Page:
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Minister of Foreign Affairs

Linas Linkevičius

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Lithuania signs agreement on status of associate member state of CERN

Created: 2017.06.27 / Updated: 2017.06.27 14:08
      Lithuania signs agreement on status of associate member state of CERN
      Lithuania signs agreement on status of associate member state of CERN
      Lithuania signs agreement on status of associate member state of CERN
      Lithuania signs agreement on status of associate member state of CERN

      On 27 June, the Minister of Foreign Affairs of Lithuania Linas Linkevičius and the CERN Director-General, Dr. Fabiola Gianotti, who arrived in Lithuania with a delegation of the European Organization for Nuclear Research (CERN), signed an agreement between Lithuania and CERN, granting the status of an associate member state of CERN to the country. Lithuania will become the fifth associate member state  of CERN and, thus, will join the organization that has 22 member states and hosts about 12,000 scientists.

      Lithuania’s Foreign Minister said that “Lithuania’s new status of an associate member state of the organisation is important for the implementation of Lithuania’s foreign policy goals, as it will contribute to the country’s successful economic and social development and technological progress”.

      Lithuania will cooperate with CERN in the areas of science and research, education, business and healthcare. The agreement between Lithuania and CERN, granting the status of an associate member state to the country, will allow Lithuanian scientists to participate in CERN research programs and  activities of its management bodies. It will also open up additional job and internship opportunities for graduate students, students and young researchers at CERN. In addition, Lithuanian companies will be able to participate in CERN procurements.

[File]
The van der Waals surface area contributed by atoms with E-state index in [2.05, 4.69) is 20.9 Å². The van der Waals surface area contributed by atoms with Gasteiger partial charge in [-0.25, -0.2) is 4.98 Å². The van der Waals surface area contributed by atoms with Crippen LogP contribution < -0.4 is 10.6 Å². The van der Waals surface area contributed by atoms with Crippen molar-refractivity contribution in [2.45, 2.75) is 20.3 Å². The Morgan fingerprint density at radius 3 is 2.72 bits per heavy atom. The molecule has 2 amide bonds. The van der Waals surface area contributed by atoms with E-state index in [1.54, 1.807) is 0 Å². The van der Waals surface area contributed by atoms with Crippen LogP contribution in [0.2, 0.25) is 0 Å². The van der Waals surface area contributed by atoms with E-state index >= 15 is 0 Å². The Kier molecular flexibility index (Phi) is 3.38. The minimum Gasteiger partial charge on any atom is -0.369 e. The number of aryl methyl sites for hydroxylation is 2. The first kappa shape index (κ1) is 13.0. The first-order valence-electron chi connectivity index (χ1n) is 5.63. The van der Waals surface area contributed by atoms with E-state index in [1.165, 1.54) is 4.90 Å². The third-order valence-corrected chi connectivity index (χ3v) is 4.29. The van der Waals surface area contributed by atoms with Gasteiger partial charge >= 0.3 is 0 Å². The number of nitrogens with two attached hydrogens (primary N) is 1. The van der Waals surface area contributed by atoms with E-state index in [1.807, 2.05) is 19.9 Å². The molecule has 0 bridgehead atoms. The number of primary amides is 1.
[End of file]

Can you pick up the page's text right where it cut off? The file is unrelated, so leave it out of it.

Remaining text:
During the new phase in Lithuania-CERN relations in the medium term, we aim at strengthening the Lithuanian team of scientists, engineers and information technology specialists. The Lithuanian team that complies with international science and technology standards would participate in large international science and technology projects in the fields of physics, radiobiology, medicine and nuclear physics. The associate membership will also boost innovation, economic growth and competitiveness, and the creation of new jobs.

      Lithuania started to cooperate with CERN scientists in 1990, while a cooperation agreement was signed in 2004. The agreement provides for the development of scientific and technical cooperation in the field of high-energy physics. The country opened talks on the associate membership in 2016 after the President of  Lithuania Dalia Grybauskaitė and the CERN Director-General Gianotti had met to discuss partnership conditions. The associate membership is directly linked to the membership of the Organization for Economic Cooperation and Development (OECD), as this organization places particular emphasis on innovation and competitiveness.

      Established in 1954 near Geneva, Switzerland, in collaboration with visionary scholars and diplomats, CERN employs the most gifted scientists in the planet, who carry out unique experiments that can change the future of mankind. Today, the organization uses the world’s most advanced, sophisticated, and most complex scientific instruments to solve the mysteries of the microcosm. CERN operates 170 data centres in 40 countries of the world with 2 million jobs. The organization explored the Big Bang theory. In addition, CERN has built the world’s largest particle accelerator and discovered the Higgs boson. A scientist at CERN Tim Berners-Lee invented the World Wide Web in 1989 and developed the first website.

       

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